Cronenberg’s Masterpiece: Dead Ringers
Apparently, I’m not equipped to review this film for 2 reasons. The first is, obviously, that I’m a colossal dunderhead with sensibilities fit for watching a dwarf eat his own head, but entirely unfit for watching subtle, psychological horror (and that I keep maintaining that Dead Ringers isn’t a horror film, but a tragedy). The second, and far more important one, is that I’m male and therefore the film doesn’t hit me in the genitals the same way that it does with women. For example, I have no fear at all of the gynaecologist.
Therefore, with no further ado, I hand you over to Mrs. Jarv. So behave yourselves, else I’ll set the boreworms on you.
When I was asked by Jarv if I wanted to do something for Moonwolves I envisioned reviewing something fluffy or girly, like Sex in the City. Don’t get me wrong, I intensely dislike most romcoms especially those starring Kate Hudson (wow does she represent lowest common dominator of suburban housewife aspiration) but Dead Ringers? As my Uncle Roger who was very fond of the occasional joint would have said “That is some heavy shit man” and I think that applies even by Cronenberg’s standards. One of the things to bear in mind from the beginning is that most women will not experience this film the same way as your average man. Therefore in good conscience I must start with a warning to all women reading this, after watching this you may feel slightly violated and if you have a fear about visiting the gynaecologist this is not the film for you.
The story revolves around twin gynaecologists Elliot and Beverly Mantle (both played by Jeremy Irons) loosely based on the real life gynaecologists Stewart and Cyril Marcus. Both highly intelligent and wildly successful they run a prestigious fertility clinic in Toronto. In a flashback sequence we see that even in childhood the brothers were obsessed with surgery, reproduction and had an eerie mental connection. Fast forward into the future and Elliot and Beverly are sharing a medical practice, an apartment and most troublingly their women (often with out said woman’s knowledge).
Elliot is the confident, social and domineering twin that gives the acceptance speeches and woos the ladies while Bev is the passive academic who carries out the research that has made their reputation in medical circles and is consigned to Elliot’s sloppy seconds from the bedroom. They are perceived as two halves of a whole by not only themselves but by those around them. They are constantly introducing themselves or being referred to as “The Mantle Twins” and it is this perceived lack of distinct identity that foreshadows their demise.
This delicate balance is unsettled by over-the-hill, pill popping actress Claire Niveau. The character is brilliantly portrayed by Geneviève Bujold who captures perfectly the insane look of the type of woman you see on Lifetime TV discussing her third unsuccessful IVF treatment. It turns out that Claire is a “trifurcate” meaning her reproductive system has “three doorways,” which means she probably will not be able to have children. On a side note I looked up “trifurcate” and as I suspected this term has never had any application to gynaecology and was re-applied by Cronenberg. I have a high tolerance for weird and disgusting shit but really, that is just gross. Anyway, she comes to the twin’s famous clinic for help. Upon inspection (I am crossing my legs as I write this) Beverly proceeds to fall madly in love with her. This precipitates an increasingly gross game of sloppy seconds which in turns leads to the twin’s relationship unravelling into drug fuelled black hole of angst and their truly horrific deaths.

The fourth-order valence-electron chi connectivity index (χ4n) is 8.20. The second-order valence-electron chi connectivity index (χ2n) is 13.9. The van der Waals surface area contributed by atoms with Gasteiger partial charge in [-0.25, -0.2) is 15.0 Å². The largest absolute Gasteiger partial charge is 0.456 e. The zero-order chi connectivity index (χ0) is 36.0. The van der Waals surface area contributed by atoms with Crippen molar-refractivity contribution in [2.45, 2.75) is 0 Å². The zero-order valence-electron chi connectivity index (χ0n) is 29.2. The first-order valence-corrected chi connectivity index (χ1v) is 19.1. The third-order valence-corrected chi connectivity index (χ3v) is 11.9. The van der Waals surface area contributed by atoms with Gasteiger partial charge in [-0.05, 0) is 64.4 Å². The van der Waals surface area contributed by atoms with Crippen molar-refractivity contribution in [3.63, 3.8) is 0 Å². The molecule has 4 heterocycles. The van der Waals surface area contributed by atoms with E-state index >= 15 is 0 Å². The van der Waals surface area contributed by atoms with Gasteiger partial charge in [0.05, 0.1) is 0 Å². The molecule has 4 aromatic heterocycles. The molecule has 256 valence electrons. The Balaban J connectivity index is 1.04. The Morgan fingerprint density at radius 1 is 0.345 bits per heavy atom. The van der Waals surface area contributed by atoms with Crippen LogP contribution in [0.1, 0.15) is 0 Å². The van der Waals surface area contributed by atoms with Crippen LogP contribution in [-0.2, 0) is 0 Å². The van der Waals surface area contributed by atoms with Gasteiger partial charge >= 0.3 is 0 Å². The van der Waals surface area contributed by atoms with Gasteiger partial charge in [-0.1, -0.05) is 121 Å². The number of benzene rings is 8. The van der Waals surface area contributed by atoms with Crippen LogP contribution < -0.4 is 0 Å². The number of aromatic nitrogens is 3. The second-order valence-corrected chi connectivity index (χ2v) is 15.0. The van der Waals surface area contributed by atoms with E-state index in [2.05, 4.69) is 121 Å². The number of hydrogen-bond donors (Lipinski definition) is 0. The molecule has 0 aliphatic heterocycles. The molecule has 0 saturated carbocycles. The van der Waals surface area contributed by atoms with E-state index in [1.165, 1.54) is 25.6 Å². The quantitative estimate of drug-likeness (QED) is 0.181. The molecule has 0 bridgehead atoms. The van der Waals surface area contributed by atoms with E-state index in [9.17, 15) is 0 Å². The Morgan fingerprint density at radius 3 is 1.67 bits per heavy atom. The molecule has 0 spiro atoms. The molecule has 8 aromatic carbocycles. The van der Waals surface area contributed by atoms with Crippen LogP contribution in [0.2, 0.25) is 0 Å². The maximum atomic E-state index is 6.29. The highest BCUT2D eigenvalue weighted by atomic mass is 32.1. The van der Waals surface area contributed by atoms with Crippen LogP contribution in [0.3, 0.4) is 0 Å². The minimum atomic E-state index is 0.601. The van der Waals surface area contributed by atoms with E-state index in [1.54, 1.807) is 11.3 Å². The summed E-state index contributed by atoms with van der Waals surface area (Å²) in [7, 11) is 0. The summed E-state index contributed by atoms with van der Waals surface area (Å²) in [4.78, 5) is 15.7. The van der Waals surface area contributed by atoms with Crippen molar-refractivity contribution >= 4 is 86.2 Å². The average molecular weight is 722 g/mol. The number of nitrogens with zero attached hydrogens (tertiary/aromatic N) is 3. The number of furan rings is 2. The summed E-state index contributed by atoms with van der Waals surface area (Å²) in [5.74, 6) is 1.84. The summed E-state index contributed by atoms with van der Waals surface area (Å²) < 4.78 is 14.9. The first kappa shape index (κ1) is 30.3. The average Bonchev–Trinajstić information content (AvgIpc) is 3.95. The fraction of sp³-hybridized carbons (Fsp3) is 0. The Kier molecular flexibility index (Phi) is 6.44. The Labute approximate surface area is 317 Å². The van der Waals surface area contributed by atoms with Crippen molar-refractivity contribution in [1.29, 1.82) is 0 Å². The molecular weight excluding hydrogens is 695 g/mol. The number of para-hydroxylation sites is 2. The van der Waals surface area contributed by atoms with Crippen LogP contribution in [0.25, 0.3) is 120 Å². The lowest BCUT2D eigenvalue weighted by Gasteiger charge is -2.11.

One of the things to love (or hate) about this film is the numerous opportunities put to good use everything you learned in your freshman year psychology class. To name but a few…women’s anxiety about children and fertility, prescription drug addiction, co-dependency, twin separation anxiety, God complex, self harm ect ect ect…
If abnormal psychology is not your bag then stick around for Jeremy Irons amazing performance. There is no Lyndsey Lohan ‘I know who killed me’ nonsense with the altered hair styles, accents and wardrobe to guide us. Beverly and Elliot’s hairstyles are identical, their cloths (1980’s smart casual, you know sweater vests and the like) interchangeable. It is Jeremy Irons performance that differentiates the two and what a performance it is! One word for it… Magnificent. We know from the moment he opens his mouth which twin he is playing without any of the usual crutches. He elevates what could potentially have been a stomach churning exploration of the perverse into something that is surprising touching and tragic. One can overlook the weird gynaecological instruments and freaky fetish sex and appreciate the slow painful destruction of two brothers who cannot live with each other and cannot live without each other….literally.
As my Uncle Roger used to say…. Deep Man.
Not a lot for me to add really, aside from that she didn’t mention the horrific umbilical cord nightmare, or that while the end of this film is deeply predictable, it’s also very, very sad. Finally, because no review of this film is complete without this- I present the show-stopper of Dead Ringers, and something that women everywhere fear:
So, that’s nearly me done with this review- just one final note to say that I honestly believe Dead Ringers is an essential film and I give it a well-earned maximum: 4 Changs.
Next up, it’s the amazingly ill-advised adaptation of Naked Lunch, and unfortunately, me again.
Now she’d better finish that Avatar review…
Until next time,
The order so far: